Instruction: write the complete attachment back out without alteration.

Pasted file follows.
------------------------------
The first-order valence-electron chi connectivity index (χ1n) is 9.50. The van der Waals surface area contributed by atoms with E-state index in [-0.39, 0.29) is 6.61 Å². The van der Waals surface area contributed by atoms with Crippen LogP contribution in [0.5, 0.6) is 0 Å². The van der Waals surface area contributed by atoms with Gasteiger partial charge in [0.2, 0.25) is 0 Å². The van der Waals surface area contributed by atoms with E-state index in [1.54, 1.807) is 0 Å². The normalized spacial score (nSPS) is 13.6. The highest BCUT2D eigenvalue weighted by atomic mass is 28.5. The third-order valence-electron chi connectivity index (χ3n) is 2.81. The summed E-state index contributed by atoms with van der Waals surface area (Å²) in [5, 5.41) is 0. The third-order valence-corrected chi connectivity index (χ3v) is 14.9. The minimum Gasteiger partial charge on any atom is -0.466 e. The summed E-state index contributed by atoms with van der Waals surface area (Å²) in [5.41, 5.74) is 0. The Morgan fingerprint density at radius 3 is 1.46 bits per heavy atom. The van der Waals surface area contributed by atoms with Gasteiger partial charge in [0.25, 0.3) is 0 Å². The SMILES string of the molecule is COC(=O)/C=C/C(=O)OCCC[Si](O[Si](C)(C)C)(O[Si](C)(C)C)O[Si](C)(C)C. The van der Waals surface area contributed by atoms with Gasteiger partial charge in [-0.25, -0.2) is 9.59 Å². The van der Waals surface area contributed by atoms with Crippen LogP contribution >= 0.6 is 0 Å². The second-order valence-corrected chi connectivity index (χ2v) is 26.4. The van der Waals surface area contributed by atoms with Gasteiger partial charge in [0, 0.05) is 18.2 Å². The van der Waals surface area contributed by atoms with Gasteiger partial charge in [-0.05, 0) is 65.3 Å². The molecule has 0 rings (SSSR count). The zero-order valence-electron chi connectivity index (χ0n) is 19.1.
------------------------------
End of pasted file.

The first-order valence-electron chi connectivity index (χ1n) is 9.50. The van der Waals surface area contributed by atoms with E-state index in [-0.39, 0.29) is 6.61 Å². The van der Waals surface area contributed by atoms with Crippen LogP contribution in [0.5, 0.6) is 0 Å². The van der Waals surface area contributed by atoms with Gasteiger partial charge in [0.2, 0.25) is 0 Å². The van der Waals surface area contributed by atoms with E-state index in [1.54, 1.807) is 0 Å². The normalized spacial score (nSPS) is 13.6. The highest BCUT2D eigenvalue weighted by atomic mass is 28.5. The third-order valence-electron chi connectivity index (χ3n) is 2.81. The summed E-state index contributed by atoms with van der Waals surface area (Å²) in [5, 5.41) is 0. The third-order valence-corrected chi connectivity index (χ3v) is 14.9. The minimum Gasteiger partial charge on any atom is -0.466 e. The summed E-state index contributed by atoms with van der Waals surface area (Å²) in [5.41, 5.74) is 0. The Morgan fingerprint density at radius 3 is 1.46 bits per heavy atom. The van der Waals surface area contributed by atoms with Gasteiger partial charge in [0.25, 0.3) is 0 Å². The SMILES string of the molecule is COC(=O)/C=C/C(=O)OCCC[Si](O[Si](C)(C)C)(O[Si](C)(C)C)O[Si](C)(C)C. The van der Waals surface area contributed by atoms with Gasteiger partial charge in [-0.25, -0.2) is 9.59 Å². The van der Waals surface area contributed by atoms with Crippen LogP contribution >= 0.6 is 0 Å². The second-order valence-corrected chi connectivity index (χ2v) is 26.4. The van der Waals surface area contributed by atoms with Gasteiger partial charge in [0, 0.05) is 18.2 Å². The van der Waals surface area contributed by atoms with Gasteiger partial charge in [-0.05, 0) is 65.3 Å². The molecule has 0 rings (SSSR count). The zero-order valence-electron chi connectivity index (χ0n) is 19.1.